Previous hawkwatchers have reported that some earlier mates of Pale Male had "disappeared" in the winter and returned in time for the yearly courtship and bonding rituals of Red-tailed Hawks. In one mate's case, if the person who purportedly found the deceased mate and her band is believed, she'd only gone across the river to New Jersey, conceivably back to winter in her natal territory.
Pale Male has been closely watched since he arrived and doesn't appear to go anywhere in the winter and never has. He hasn't migrated, even as a Brown-tail. He did have to come from somewhere though as there were no observed nesting Red-tails in Manhattan previous to his nest for a hundred or so years. (Unless of course some pair nested off the birdwatcher radar in Manhattan or he only made a short hop across the river from Jersey, hardly counting as a migration from my definition.)Though as was said, some of his mates seem to have left for the winter. Lola on the other hand, no matter the behavior of her predecessors bides her winters with Pale Male in Central Park.
But what about all those hawks that fly by Hawk Mountain every year?
This is when I had to go back to do even more delving. Sorry it's taking so long. There is a lot out there, but very little of it specifically pertains to the question that we have on the table--specifically urban hawks and migration habits.
It hit me. Wait a minute-- I think I know the definition of migration but let me look that up.
Ah ha! From The Earthlife Web--What is Migration?
"In everyday speech migration is regarded as the mechanism behind the seasonal appearance and disappearance of some species of birds, mammals, fish and insects. To most people migration is birds, and perhaps mammals. Though in fact many insects, some mites and spiders, some reptiles, amphibians and even plants migrate regularly. Here we are concerned with the migration of birds.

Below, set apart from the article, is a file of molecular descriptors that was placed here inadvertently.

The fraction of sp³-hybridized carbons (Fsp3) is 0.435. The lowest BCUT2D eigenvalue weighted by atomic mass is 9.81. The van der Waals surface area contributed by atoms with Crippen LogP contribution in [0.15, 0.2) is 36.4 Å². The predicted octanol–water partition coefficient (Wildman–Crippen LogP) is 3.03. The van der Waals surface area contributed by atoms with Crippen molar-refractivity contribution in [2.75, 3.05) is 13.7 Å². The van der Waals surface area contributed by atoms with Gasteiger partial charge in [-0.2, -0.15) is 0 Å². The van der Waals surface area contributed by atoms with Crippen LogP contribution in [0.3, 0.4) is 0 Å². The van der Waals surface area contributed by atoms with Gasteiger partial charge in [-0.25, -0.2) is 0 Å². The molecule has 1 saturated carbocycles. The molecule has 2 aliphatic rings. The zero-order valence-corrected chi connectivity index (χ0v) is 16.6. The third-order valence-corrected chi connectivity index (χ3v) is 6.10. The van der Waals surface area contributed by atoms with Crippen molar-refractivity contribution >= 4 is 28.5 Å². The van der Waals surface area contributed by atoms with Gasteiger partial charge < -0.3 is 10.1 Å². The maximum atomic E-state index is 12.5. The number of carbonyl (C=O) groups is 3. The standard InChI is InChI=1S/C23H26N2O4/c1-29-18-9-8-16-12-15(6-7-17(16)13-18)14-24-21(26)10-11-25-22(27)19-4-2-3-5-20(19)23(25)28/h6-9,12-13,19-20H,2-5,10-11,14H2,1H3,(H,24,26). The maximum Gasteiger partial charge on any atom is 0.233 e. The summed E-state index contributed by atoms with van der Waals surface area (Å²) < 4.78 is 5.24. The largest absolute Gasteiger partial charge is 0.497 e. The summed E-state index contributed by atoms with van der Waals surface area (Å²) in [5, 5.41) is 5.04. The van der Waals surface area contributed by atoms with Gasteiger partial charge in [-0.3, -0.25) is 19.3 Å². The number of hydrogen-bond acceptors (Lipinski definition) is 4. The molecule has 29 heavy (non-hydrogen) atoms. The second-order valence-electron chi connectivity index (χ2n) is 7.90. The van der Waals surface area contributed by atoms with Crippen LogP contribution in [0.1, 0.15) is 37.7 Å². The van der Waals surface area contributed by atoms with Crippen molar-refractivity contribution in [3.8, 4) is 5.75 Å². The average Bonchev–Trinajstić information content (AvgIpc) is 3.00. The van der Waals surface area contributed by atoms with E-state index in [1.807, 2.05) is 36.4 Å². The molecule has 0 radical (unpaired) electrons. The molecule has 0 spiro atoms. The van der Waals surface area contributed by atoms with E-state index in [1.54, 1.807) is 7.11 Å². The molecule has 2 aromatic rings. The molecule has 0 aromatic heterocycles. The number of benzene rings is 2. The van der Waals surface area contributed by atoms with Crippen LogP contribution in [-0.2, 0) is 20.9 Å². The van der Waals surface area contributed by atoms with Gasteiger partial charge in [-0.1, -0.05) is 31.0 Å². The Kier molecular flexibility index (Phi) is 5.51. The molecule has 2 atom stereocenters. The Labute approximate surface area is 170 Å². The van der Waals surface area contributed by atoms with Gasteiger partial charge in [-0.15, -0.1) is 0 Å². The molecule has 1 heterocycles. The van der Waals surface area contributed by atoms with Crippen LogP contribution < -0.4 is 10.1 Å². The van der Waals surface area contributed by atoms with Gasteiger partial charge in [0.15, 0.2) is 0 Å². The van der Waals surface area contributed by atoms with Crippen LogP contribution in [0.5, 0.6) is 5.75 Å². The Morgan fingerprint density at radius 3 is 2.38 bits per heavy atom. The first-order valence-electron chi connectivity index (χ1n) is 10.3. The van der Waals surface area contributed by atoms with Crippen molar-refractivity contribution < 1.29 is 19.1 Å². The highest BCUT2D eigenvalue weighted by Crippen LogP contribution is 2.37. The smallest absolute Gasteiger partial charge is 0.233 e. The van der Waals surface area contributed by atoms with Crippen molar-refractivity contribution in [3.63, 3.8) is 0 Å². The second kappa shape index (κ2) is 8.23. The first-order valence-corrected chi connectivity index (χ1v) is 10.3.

A more exact definition of migration is the mass intentional and unidirectional movement of a population during which time normal stimuli are ignored. This allows migration to be distinguished from dispersal. Dispersal is multidirectional, often only involves part of a population and does not involve the ignoring of normal stimuli."
And there we have it.
Red-tailed Hawks, at least the Red-tailed Hawks I'm familiar with do not migrate. They disperse. And then only sometimes. When it comes to dispersal there is a choice and various stimuli can affect that choice. For instance your parents run you out as food is getting scarce. I've seen it in Wisconsin but never in NYC.
Plenty of food, plenty of unclaimed territory near by? Why go further?
There is also the possibility that one of the reasons that individual hawks become urban hawks and start a line of urban hawks is because they have a low urge to disperse, perhaps we could say, they genetically just have less wanderlust as adults and therefore may have less as immatures. Plus they are genetically capable physiologically of becoming human habituated.
A little like the wolves ages ago who were capable of becoming human habituated genetically and eventually evolved into dogs. And at least with dogs it's believed that taking this path had much to do with their endocrine systems. Hmmm.
And the endocrine system in birds has much to do with migration.
Of course even rural Red-tails sometimes stay around as they are responding to normal stimuli. "Lots of food, not that cold, snows not deep, guess I'll stick around."
Red-tailed Hawks can make a choice. Therefore my hypothosis is that some of those juveniles in Central Park are local.
In order to prove my hypothosis, the young urban hawks would have to be banded and itb is my understanding that at least in Central Park and perhaps any number of other NYC Parks there is no banding allowed.